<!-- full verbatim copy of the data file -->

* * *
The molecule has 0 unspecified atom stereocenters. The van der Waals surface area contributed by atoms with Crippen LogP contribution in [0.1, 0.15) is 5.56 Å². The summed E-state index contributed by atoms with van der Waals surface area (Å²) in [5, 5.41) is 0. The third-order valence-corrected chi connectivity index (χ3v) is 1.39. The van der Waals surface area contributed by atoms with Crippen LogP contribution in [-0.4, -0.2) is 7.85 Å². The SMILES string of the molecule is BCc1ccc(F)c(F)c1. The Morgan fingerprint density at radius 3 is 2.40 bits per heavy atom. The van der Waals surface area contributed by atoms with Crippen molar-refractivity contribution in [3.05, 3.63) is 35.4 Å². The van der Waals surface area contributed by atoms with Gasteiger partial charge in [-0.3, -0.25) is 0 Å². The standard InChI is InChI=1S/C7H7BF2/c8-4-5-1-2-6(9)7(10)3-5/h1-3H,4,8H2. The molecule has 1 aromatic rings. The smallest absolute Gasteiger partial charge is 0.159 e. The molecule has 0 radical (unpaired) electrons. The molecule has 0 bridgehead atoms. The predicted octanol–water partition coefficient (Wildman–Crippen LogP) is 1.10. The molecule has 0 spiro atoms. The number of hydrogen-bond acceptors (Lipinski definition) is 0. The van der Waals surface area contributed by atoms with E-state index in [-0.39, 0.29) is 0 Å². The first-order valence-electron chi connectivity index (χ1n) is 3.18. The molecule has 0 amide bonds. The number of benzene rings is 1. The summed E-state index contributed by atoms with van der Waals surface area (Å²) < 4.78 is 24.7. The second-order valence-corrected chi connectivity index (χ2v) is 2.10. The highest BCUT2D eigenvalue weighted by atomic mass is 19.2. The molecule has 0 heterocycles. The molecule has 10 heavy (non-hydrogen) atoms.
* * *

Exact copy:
The molecule has 0 unspecified atom stereocenters. The van der Waals surface area contributed by atoms with Crippen LogP contribution in [0.1, 0.15) is 5.56 Å². The summed E-state index contributed by atoms with van der Waals surface area (Å²) in [5, 5.41) is 0. The third-order valence-corrected chi connectivity index (χ3v) is 1.39. The van der Waals surface area contributed by atoms with Crippen LogP contribution in [-0.4, -0.2) is 7.85 Å². The SMILES string of the molecule is BCc1ccc(F)c(F)c1. The Morgan fingerprint density at radius 3 is 2.40 bits per heavy atom. The van der Waals surface area contributed by atoms with Crippen molar-refractivity contribution in [3.05, 3.63) is 35.4 Å². The van der Waals surface area contributed by atoms with Gasteiger partial charge in [-0.3, -0.25) is 0 Å². The standard InChI is InChI=1S/C7H7BF2/c8-4-5-1-2-6(9)7(10)3-5/h1-3H,4,8H2. The molecule has 1 aromatic rings. The smallest absolute Gasteiger partial charge is 0.159 e. The molecule has 0 radical (unpaired) electrons. The molecule has 0 bridgehead atoms. The predicted octanol–water partition coefficient (Wildman–Crippen LogP) is 1.10. The molecule has 0 spiro atoms. The number of hydrogen-bond acceptors (Lipinski definition) is 0. The van der Waals surface area contributed by atoms with E-state index in [-0.39, 0.29) is 0 Å². The first-order valence-electron chi connectivity index (χ1n) is 3.18. The molecule has 0 amide bonds. The number of benzene rings is 1. The summed E-state index contributed by atoms with van der Waals surface area (Å²) < 4.78 is 24.7. The second-order valence-corrected chi connectivity index (χ2v) is 2.10. The highest BCUT2D eigenvalue weighted by atomic mass is 19.2. The molecule has 0 heterocycles. The molecule has 10 heavy (non-hydrogen) atoms.